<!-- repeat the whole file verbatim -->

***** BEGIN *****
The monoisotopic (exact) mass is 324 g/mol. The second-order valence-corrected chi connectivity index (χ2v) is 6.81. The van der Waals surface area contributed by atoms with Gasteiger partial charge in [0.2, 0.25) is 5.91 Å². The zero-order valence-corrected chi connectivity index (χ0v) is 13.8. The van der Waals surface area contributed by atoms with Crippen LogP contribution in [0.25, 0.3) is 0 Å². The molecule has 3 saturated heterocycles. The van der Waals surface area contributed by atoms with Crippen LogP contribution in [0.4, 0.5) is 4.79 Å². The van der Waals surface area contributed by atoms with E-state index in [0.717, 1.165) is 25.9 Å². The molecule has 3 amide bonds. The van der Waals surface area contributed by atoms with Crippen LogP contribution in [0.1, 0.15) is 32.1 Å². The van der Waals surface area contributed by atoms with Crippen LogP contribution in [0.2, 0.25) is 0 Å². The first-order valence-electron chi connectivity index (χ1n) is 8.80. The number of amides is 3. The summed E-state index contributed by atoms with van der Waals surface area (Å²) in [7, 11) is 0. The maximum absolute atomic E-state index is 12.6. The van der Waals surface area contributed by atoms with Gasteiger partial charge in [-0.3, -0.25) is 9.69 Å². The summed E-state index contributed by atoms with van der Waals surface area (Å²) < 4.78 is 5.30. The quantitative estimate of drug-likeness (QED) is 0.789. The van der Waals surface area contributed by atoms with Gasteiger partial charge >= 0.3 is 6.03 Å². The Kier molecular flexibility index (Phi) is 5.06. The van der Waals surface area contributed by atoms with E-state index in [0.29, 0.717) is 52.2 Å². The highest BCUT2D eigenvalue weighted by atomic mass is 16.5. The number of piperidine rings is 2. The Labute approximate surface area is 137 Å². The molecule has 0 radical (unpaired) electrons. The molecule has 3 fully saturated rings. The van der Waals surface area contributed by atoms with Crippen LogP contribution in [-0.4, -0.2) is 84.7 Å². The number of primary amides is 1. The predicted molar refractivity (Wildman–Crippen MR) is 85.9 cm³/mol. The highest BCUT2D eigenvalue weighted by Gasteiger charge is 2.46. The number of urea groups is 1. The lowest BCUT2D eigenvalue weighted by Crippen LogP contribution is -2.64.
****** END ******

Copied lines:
The monoisotopic (exact) mass is 324 g/mol. The second-order valence-corrected chi connectivity index (χ2v) is 6.81. The van der Waals surface area contributed by atoms with Gasteiger partial charge in [0.2, 0.25) is 5.91 Å². The zero-order valence-corrected chi connectivity index (χ0v) is 13.8. The van der Waals surface area contributed by atoms with Crippen LogP contribution in [0.25, 0.3) is 0 Å². The molecule has 3 saturated heterocycles. The van der Waals surface area contributed by atoms with Crippen LogP contribution in [0.4, 0.5) is 4.79 Å². The van der Waals surface area contributed by atoms with E-state index in [0.717, 1.165) is 25.9 Å². The molecule has 3 amide bonds. The van der Waals surface area contributed by atoms with Crippen LogP contribution in [0.1, 0.15) is 32.1 Å². The van der Waals surface area contributed by atoms with Crippen LogP contribution in [0.2, 0.25) is 0 Å². The first-order valence-electron chi connectivity index (χ1n) is 8.80. The number of amides is 3. The summed E-state index contributed by atoms with van der Waals surface area (Å²) in [7, 11) is 0. The maximum absolute atomic E-state index is 12.6. The van der Waals surface area contributed by atoms with Gasteiger partial charge in [-0.3, -0.25) is 9.69 Å². The summed E-state index contributed by atoms with van der Waals surface area (Å²) < 4.78 is 5.30. The quantitative estimate of drug-likeness (QED) is 0.789. The van der Waals surface area contributed by atoms with Gasteiger partial charge >= 0.3 is 6.03 Å². The Kier molecular flexibility index (Phi) is 5.06. The van der Waals surface area contributed by atoms with E-state index in [0.29, 0.717) is 52.2 Å². The highest BCUT2D eigenvalue weighted by atomic mass is 16.5. The number of piperidine rings is 2. The Labute approximate surface area is 137 Å². The molecule has 0 radical (unpaired) electrons. The molecule has 3 fully saturated rings. The van der Waals surface area contributed by atoms with Crippen LogP contribution in [-0.4, -0.2) is 84.7 Å². The number of primary amides is 1. The predicted molar refractivity (Wildman–Crippen MR) is 85.9 cm³/mol. The highest BCUT2D eigenvalue weighted by Gasteiger charge is 2.46. The number of urea groups is 1. The lowest BCUT2D eigenvalue weighted by Crippen LogP contribution is -2.64.